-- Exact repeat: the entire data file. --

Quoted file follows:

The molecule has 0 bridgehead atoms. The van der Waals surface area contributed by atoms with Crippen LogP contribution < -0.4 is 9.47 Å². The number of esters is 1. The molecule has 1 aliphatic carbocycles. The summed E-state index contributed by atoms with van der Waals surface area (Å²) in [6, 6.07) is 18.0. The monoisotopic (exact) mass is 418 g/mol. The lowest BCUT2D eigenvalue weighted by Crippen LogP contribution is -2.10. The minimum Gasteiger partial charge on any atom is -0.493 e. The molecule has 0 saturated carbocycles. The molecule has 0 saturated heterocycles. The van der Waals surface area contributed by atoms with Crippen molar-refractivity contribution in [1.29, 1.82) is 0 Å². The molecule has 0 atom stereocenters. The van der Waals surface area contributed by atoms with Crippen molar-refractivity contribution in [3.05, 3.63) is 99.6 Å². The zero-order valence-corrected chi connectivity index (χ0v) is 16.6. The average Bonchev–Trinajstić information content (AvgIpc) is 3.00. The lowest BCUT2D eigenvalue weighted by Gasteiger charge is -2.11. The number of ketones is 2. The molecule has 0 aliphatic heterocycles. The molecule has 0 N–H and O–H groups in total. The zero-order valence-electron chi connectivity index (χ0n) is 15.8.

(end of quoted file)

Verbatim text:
The molecule has 0 bridgehead atoms. The van der Waals surface area contributed by atoms with Crippen LogP contribution < -0.4 is 9.47 Å². The number of esters is 1. The molecule has 1 aliphatic carbocycles. The summed E-state index contributed by atoms with van der Waals surface area (Å²) in [6, 6.07) is 18.0. The monoisotopic (exact) mass is 418 g/mol. The lowest BCUT2D eigenvalue weighted by Crippen LogP contribution is -2.10. The minimum Gasteiger partial charge on any atom is -0.493 e. The molecule has 0 saturated carbocycles. The molecule has 0 saturated heterocycles. The van der Waals surface area contributed by atoms with Crippen molar-refractivity contribution in [1.29, 1.82) is 0 Å². The molecule has 0 atom stereocenters. The van der Waals surface area contributed by atoms with Crippen molar-refractivity contribution in [3.05, 3.63) is 99.6 Å². The zero-order valence-corrected chi connectivity index (χ0v) is 16.6. The average Bonchev–Trinajstić information content (AvgIpc) is 3.00. The lowest BCUT2D eigenvalue weighted by Gasteiger charge is -2.11. The number of ketones is 2. The molecule has 0 aliphatic heterocycles. The molecule has 0 N–H and O–H groups in total. The zero-order valence-electron chi connectivity index (χ0n) is 15.8.